More Than One Way to Race an Ironman

There is no template for successful racing. I’ll accept there are common themes, but point to the need for a strategy that accounts for an athlete’s strengths, weaknesses and fitness. Consider the recent pair of race analyses, one successful, one falling short of the goal, compare them side-by-side and other than absolute power and speed there is little to distinguish them until the latter part of the run. In fact in the case of Nick, my athlete, the pacing strategy was more conservative and while the result was a new best time, it wasn’t quite what we had hoped for. As interesting as these analyses are, we’re not looking to simply reproduce them when we race, but to learn and improve our own individual strategies.

In that light I’m going to examine another race: Paul Burton’s 9:51 at Challenge Roth 2012. Here we see a cautious strategy that plays out successfully to the end. Where Paul’s race differs from recent examples is the control he shows early in bike and run – he takes time to reach his planned race pace, then holds it consistently throughout the day. The other thing to note is how little he crosses above his FTP, or even 85% of his FTP. This is a fine example of very controlled racing.

Paul Burton at Challenge Roth: An Example of a Successful Ironman Power Distribution

The jagged trace of power data can mask pacing errors; dividing the race into quarters and looking at the distribution of power within each can highlight the degree to which an athlete is inappropriately pacing their day. Paul isn’t. Remarkably little time is spent over FTP, it’s rare I see charts so cleanly distributed around the standard target – around 68-75% of his FTP. In many respects it is easier to maintain target when it represents a lower percentage of your FTP, the biggest challenge is one of discipline, of not pushing harder when you – perhaps – feel strong.

Paul Burton at Challenge Roth: Cardiac Drift and a Stable Power Output

Slowly, over the course of five hours, Paul’s heart rate creeps up by 10 beats. Cardiac drift, the body’s response to sustaining and very slightly increasing power output during the ride. This small upwards drift is a good indication of the success with which he brought his heart rate under control out of transition and how he worked close to, but within the bounds of his fitness. It’s tempting to look at the trace and speculate where he might have gained a few extra watts, it’s marginal and he might easily have crossed a line. This is the sort of day that should build confidence – knowing you can pace well and sustain a certain wattage, gives something firm to build upon.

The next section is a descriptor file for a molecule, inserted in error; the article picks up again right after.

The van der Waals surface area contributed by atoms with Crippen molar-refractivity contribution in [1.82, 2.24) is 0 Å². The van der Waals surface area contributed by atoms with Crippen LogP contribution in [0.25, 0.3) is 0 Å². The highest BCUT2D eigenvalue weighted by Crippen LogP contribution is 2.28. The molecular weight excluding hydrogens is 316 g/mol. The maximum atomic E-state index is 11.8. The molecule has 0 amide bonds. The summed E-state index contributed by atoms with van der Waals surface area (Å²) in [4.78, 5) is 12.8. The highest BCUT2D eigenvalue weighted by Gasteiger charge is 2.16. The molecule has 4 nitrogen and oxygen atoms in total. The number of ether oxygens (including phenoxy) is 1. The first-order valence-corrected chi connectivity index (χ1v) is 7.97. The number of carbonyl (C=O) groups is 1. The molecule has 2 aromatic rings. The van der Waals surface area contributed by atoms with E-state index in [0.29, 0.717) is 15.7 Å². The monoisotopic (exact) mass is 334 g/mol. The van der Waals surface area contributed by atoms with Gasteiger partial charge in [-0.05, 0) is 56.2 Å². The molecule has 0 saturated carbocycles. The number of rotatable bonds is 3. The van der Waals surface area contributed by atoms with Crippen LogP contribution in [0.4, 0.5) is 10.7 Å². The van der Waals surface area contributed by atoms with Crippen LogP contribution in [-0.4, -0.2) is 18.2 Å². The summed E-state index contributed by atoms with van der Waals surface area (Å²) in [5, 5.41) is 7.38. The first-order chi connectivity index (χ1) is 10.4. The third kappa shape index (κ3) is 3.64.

Paul Burton at Challenge Roth: Consistent Run Pacing

I’ve managed entirely without swim data – a respectable 57 minutes – and for the run I’m resorting to the timing mats. For comparison I’ve included the average run pacing for the top 25% of finishers alongside Paul’s splits, they are not hugely dissimilar. Compared to Roger’s slow attrition of speed, he maintains a far more consistent effort for the bulk of the race; starting a little too fast – as we all do – but bringing this under control by the end of the first quarter and only showing signs of fatigue in the final kilometres. Again a sign of a well paced race, had we heart rate data, I would expect a similar trend to the bike.

As well as kindly offering me his race data, Paul also supplied a breakdown of his training hours over the last season. There’s a potentially interesting comparison to be made between my athlete, Nick, and Paul in terms of training hours. It’s a crude measurement of training, but given Paul had the kind of run Nick was hoping for, it would also be interesting to compare their respective trainings to help address that question of whether Nick simply needs more time to train.